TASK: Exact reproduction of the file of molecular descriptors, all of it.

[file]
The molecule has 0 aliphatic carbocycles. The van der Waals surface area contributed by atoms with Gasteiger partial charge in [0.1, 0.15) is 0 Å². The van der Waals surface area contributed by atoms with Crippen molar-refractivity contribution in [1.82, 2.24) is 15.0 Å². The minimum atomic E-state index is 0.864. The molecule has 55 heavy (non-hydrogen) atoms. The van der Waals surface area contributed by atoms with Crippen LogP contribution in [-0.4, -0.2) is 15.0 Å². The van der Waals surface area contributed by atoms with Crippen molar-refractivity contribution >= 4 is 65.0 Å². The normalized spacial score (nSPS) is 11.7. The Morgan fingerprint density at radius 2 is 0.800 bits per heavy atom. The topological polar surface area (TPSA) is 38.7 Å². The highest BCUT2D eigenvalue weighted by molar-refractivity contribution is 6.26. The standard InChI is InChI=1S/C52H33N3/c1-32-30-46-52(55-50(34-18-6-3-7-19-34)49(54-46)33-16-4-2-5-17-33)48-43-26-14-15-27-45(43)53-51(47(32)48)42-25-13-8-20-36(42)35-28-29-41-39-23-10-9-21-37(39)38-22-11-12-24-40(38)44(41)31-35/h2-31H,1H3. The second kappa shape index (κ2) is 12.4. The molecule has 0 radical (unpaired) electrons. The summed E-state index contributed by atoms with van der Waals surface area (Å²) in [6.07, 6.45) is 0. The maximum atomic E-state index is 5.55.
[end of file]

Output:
The molecule has 0 aliphatic carbocycles. The van der Waals surface area contributed by atoms with Gasteiger partial charge in [0.1, 0.15) is 0 Å². The van der Waals surface area contributed by atoms with Crippen molar-refractivity contribution in [1.82, 2.24) is 15.0 Å². The minimum atomic E-state index is 0.864. The molecule has 55 heavy (non-hydrogen) atoms. The van der Waals surface area contributed by atoms with Crippen LogP contribution in [-0.4, -0.2) is 15.0 Å². The van der Waals surface area contributed by atoms with Crippen molar-refractivity contribution >= 4 is 65.0 Å². The normalized spacial score (nSPS) is 11.7. The Morgan fingerprint density at radius 2 is 0.800 bits per heavy atom. The topological polar surface area (TPSA) is 38.7 Å². The highest BCUT2D eigenvalue weighted by molar-refractivity contribution is 6.26. The standard InChI is InChI=1S/C52H33N3/c1-32-30-46-52(55-50(34-18-6-3-7-19-34)49(54-46)33-16-4-2-5-17-33)48-43-26-14-15-27-45(43)53-51(47(32)48)42-25-13-8-20-36(42)35-28-29-41-39-23-10-9-21-37(39)38-22-11-12-24-40(38)44(41)31-35/h2-31H,1H3. The second kappa shape index (κ2) is 12.4. The molecule has 0 radical (unpaired) electrons. The summed E-state index contributed by atoms with van der Waals surface area (Å²) in [6.07, 6.45) is 0. The maximum atomic E-state index is 5.55.